The Role of Environmental Biotechnology
While pharmaceutical biotechnology represents the glamorous end of the market, environmental applications are decidedly more in the Cinderella mould. The reasons for this are fairly obvious. The prospect of a cure for the many diseases and conditions currently promised by gene therapy and other biotech-oriented medical miracles can potentially touch us all. Our lives may, quite literally, be changed. Environmental biotechnology, by contrast, deals with far less apparently dramatic topics and, though their importance, albeit different, may be every bit as great, their direct relevance is far less readily appreciated by the bulk of the population. Cleaning up contamination and dealing rationally with wastes is, of course, in everybody’s best interests, but for most people, this is simply addressing a problem which they would rather had not existed in the first place. Even for industry, though the benefits may be noticeable on the balance sheet, the likes of effluent treatment or pollution control are more of an inevitable obligation than a primary goal in themselves. In general, such activities are typically funded on a distinctly limited budget and have traditionally been viewed as a necessary inconvenience. This is in no way intended to be disparaging to industry; it simply represents commercial reality.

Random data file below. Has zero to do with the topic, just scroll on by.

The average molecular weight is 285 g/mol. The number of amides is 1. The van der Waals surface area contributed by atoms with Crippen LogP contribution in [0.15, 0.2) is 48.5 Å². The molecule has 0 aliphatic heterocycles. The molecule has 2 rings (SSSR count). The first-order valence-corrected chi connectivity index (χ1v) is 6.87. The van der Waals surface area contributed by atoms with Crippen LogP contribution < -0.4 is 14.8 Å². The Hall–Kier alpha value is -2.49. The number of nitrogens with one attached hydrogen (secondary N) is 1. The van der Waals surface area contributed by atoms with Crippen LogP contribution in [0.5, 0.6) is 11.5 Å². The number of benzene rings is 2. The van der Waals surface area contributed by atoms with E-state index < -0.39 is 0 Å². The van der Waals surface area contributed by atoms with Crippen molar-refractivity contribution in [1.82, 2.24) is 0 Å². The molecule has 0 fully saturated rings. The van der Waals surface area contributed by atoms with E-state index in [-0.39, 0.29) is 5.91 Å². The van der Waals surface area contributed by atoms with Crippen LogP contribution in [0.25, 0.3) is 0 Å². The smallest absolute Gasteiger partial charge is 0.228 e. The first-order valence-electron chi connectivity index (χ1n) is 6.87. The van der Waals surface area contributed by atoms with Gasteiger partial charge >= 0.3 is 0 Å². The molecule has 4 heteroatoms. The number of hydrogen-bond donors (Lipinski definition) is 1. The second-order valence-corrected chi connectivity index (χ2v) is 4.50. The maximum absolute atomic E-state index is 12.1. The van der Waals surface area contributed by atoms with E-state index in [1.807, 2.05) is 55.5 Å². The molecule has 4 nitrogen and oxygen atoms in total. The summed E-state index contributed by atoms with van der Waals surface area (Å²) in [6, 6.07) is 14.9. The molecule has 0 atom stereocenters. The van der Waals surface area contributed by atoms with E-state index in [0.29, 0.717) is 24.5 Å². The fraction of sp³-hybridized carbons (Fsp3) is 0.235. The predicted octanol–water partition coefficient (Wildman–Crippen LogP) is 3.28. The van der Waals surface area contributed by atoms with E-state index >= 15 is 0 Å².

In many respects, there is a logical fit between this thinking and the aims of environmental biotechnology. For all the media circus surrounding the grand questions of our age, it is easy to forget that not all forms of biotechnology involve xenotransplantation, genetic modification, the use of stem cells or cloning.Some of the potentially most beneficial uses of biological engineering, and which may touch the lives of the majority of people, however indirectly, involve much simpler approaches. Less radical and showy, certainly, but powerful tools, just the same. Environmental biotechnology is fundamentally rooted in waste, in its various guises, typically being concerned with the remediation of contamination caused by previous use, the impact reduction of current activity or the control of pollution. Thus, the principal aims of this field are the manufacture of products in environmentally harmonious ways, which allow for the minimisation of harmful solids, liquids or gaseous outputs or the clean-up of the residual effects of earlier human occupation.
The means by which this may be achieved are essentially two-fold. Environ-mental biotechnologists may enhance or optimise conditions for existing biolog-ical systems to make their activities happen faster or more efficiently, or they resort to some form of alteration to bring about the desired outcome. The variety of organisms which may play a part in environmental applications of biotech-nology is huge, ranging from microbes through to trees and all are utilised on one of the same three fundamental bases – accept, acclimatise or alter. For the vast majority of cases, it is the former approach, accepting and making use of existing species in their natural, unmodified form, which predominates.